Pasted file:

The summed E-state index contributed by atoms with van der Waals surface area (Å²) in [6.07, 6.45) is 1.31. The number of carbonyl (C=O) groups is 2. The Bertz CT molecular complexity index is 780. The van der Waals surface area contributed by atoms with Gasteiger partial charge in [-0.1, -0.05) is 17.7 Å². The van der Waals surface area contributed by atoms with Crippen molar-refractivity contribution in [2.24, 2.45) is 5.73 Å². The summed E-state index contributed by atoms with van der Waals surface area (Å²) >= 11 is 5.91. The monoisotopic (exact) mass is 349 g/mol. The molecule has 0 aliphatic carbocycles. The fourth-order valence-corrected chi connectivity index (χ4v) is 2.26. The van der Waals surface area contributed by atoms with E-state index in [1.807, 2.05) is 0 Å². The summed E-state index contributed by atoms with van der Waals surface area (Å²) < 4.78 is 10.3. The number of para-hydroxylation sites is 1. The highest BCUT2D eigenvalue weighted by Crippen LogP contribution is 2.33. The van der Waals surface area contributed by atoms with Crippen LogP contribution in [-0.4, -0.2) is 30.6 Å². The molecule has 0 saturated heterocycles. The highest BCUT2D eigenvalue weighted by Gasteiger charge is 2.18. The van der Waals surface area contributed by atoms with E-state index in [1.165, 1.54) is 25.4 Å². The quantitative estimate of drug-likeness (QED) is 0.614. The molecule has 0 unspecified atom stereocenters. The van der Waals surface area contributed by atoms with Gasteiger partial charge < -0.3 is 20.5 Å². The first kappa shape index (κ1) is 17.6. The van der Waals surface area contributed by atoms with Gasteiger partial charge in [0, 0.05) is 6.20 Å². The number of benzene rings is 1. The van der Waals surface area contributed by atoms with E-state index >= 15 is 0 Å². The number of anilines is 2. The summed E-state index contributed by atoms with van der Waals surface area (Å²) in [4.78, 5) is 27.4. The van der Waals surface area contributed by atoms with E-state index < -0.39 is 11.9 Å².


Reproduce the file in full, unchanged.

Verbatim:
The summed E-state index contributed by atoms with van der Waals surface area (Å²) in [6.07, 6.45) is 1.31. The number of carbonyl (C=O) groups is 2. The Bertz CT molecular complexity index is 780. The van der Waals surface area contributed by atoms with Gasteiger partial charge in [-0.1, -0.05) is 17.7 Å². The van der Waals surface area contributed by atoms with Crippen molar-refractivity contribution in [2.24, 2.45) is 5.73 Å². The summed E-state index contributed by atoms with van der Waals surface area (Å²) >= 11 is 5.91. The monoisotopic (exact) mass is 349 g/mol. The molecule has 0 aliphatic carbocycles. The fourth-order valence-corrected chi connectivity index (χ4v) is 2.26. The van der Waals surface area contributed by atoms with E-state index in [1.807, 2.05) is 0 Å². The summed E-state index contributed by atoms with van der Waals surface area (Å²) < 4.78 is 10.3. The number of para-hydroxylation sites is 1. The highest BCUT2D eigenvalue weighted by Crippen LogP contribution is 2.33. The van der Waals surface area contributed by atoms with Crippen LogP contribution in [-0.4, -0.2) is 30.6 Å². The molecule has 0 saturated heterocycles. The highest BCUT2D eigenvalue weighted by Gasteiger charge is 2.18. The van der Waals surface area contributed by atoms with E-state index in [1.165, 1.54) is 25.4 Å². The quantitative estimate of drug-likeness (QED) is 0.614. The molecule has 0 unspecified atom stereocenters. The van der Waals surface area contributed by atoms with Gasteiger partial charge < -0.3 is 20.5 Å². The first kappa shape index (κ1) is 17.6. The van der Waals surface area contributed by atoms with Gasteiger partial charge in [0, 0.05) is 6.20 Å². The number of benzene rings is 1. The van der Waals surface area contributed by atoms with E-state index >= 15 is 0 Å². The number of anilines is 2. The summed E-state index contributed by atoms with van der Waals surface area (Å²) in [4.78, 5) is 27.4. The van der Waals surface area contributed by atoms with E-state index < -0.39 is 11.9 Å².